Fates con­spire

Mer­cury Rev and spe­cial friends tune into Wood­stock space rock.

Mojo (UK) - - Filter Albums - By John Mul­vey.

Har­mony Rock­ets ★★★★ Lach­esis/Clotho/Atro­pos TOMPKINS SQUARE. CD/DL/LP

FIFTY YEARS af­ter Mu­sic From Big Pink, and 20 from Mer­cury Rev’s De­serter’s Songs, the lure of Wood­stock as a bu­colic re­treat re­mains po­tent. These days, the lo­cal at­mos­phere is of­ten more gen­teel than outlaw, as well-heeled ex-hip­pies queue along­side prints of Dy­lan and The Band in ar­ti­sanal bak­eries. But still, a cer­tain maverick spirit sur­vives, which comes to the fore on a be­atific new set from the Har­mony Rock­ets. When Jonathan Don­ahue and Sean ‘Grasshop­per’ Mack­owiak left New York af­ter the fail­ure of Mer­cury Rev’s third al­bum, See You On The Other Side (1995), they also mostly aban­doned the freestyle weird­ness that had in­vig­o­rated much of their early work. From De­serter’s Songs on­wards, Mer­cury Rev’s mu­sic has tended towards a Dis­ney­fi­ca­tion of the Amer­i­can wilder­ness; at its best con­jur­ing cham­ber rock won­der, at its worst pirou­et­ting into whimsy. Covertly, though, Don­ahue and Grasshop­per have con­tin­ued to dab­ble in more outré ex­per­i­ments, via the Har­mony Rock­ets project be­gun in 1995. The past decade has seen two low-key sets, The Crawl­ing Jour­ney Of The Ser­pents Starry Night and An­gels Are Spir­its, Flames Of Fire, which re­con­nect with the bil­low­ing space rock that il­lu­mi­nated those early Mer­cury Rev al­bums. Lach­esis/Clotho/Atro­pos is a much more aus­pi­cious re­lease, plant­ing that ad­ven­tur­ous im­per­a­tive squarely into the Catskills ecosys­tem. Don­ahue and Grasshop­per’s fel­low trav­ellers are crit­i­cal: Sonic Youth drum­mer Steve Shelley; Wilco’s gui­tarist Nels Cline; Wood­stock luthier Martin Keith on bass, and Peter Walker on acous­tic gui­tar. Walker is es­pe­cially well versed in the cos­mic po­ten­tial­i­ties of roots mu­sic, hav­ing been a ’60s fel­low trav­eller of John Fa­hey, Karen Dal­ton’s con­fi­dant and, for a time, the “Musical Di­rec­tor” of Dr Ti­mothy Leary’s LSD events. The line-up gel beau­ti­fully on these three long in­stru­men­tals, named af­ter the Greek fates. Lach­esis be­gins with the drones of a morn­ing raga, Walker doo­dling im­pres­sion­is­ti­cally, while Grasshop­per and Cline warm up in the left and right chan­nels re­spec­tively. Shelley kicks in with his evolved Dinger beat, but the piece re­tains a misty im­pre­ci­sion, like an am­bi­ent read­ing of the Grate­ful Dead’s Dark Star. Clotho has greater ur­gency, Cline’s needling lead high­light­ing an affin­ity with Wilco’s mo­torik showstopper, Spi­ders (Kidsmoke). But it’s Atro­pos where Walker re­ally shines, his tan­gled flamenco strums in­ter­twin­ing with Cline’s em­pa­thetic jazz tones and Grasshop­per’s del­i­cate phas­ing. It’s here, too, that a way for­ward for Mer­cury Rev presents it­self. If Don­ahue and Grasshop­per can chan­nel more of this an­tic cre­ativ­ity into their main­stream work, then Mer­cury Rev’s records might yet re­cap­ture the thrills of the ’90s; a new syl­van psychedelia to match the mad­ness of Yer­self Is Steam.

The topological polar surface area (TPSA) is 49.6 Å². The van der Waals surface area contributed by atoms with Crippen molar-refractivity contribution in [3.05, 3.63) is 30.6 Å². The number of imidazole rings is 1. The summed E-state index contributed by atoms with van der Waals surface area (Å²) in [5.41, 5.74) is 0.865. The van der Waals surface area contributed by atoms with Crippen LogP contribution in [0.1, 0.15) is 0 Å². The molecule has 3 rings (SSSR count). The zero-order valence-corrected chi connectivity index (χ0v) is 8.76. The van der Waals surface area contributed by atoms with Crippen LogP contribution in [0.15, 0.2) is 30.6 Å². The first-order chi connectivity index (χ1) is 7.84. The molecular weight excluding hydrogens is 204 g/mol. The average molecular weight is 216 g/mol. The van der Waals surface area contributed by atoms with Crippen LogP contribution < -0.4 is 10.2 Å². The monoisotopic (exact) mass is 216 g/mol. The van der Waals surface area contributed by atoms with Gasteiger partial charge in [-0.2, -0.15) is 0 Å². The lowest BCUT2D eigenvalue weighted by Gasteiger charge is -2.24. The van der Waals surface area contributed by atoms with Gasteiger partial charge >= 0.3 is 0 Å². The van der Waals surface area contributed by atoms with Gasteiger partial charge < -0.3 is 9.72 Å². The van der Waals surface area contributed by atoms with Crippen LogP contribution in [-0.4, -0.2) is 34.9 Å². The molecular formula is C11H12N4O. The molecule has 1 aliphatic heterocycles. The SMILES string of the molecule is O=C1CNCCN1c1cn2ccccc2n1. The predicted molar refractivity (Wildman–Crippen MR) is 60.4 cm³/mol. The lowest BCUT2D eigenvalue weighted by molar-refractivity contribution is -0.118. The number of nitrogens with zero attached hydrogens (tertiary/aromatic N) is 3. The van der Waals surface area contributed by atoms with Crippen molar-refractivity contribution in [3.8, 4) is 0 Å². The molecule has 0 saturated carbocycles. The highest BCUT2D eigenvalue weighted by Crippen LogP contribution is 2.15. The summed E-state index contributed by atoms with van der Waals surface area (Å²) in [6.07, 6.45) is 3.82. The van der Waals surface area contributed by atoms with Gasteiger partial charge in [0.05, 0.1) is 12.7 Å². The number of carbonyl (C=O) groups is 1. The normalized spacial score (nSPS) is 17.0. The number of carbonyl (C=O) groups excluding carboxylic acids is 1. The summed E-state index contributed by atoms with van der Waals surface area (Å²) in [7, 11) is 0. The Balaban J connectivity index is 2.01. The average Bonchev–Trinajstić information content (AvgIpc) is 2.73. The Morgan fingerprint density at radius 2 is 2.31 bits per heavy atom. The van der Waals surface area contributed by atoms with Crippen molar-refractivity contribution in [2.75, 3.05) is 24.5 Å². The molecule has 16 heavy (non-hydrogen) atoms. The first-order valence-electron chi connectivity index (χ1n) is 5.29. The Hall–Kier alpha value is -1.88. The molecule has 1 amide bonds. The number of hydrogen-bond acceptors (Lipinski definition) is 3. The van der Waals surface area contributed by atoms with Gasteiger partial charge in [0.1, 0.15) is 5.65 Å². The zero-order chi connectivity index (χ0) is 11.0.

Har­mony Rock­ets (from left) Jonathan Don­ahue, Jesse Chan­dler, Peter Walker, Martin Keith, Grasshop­per, Steve Shelley, Nels Cline.

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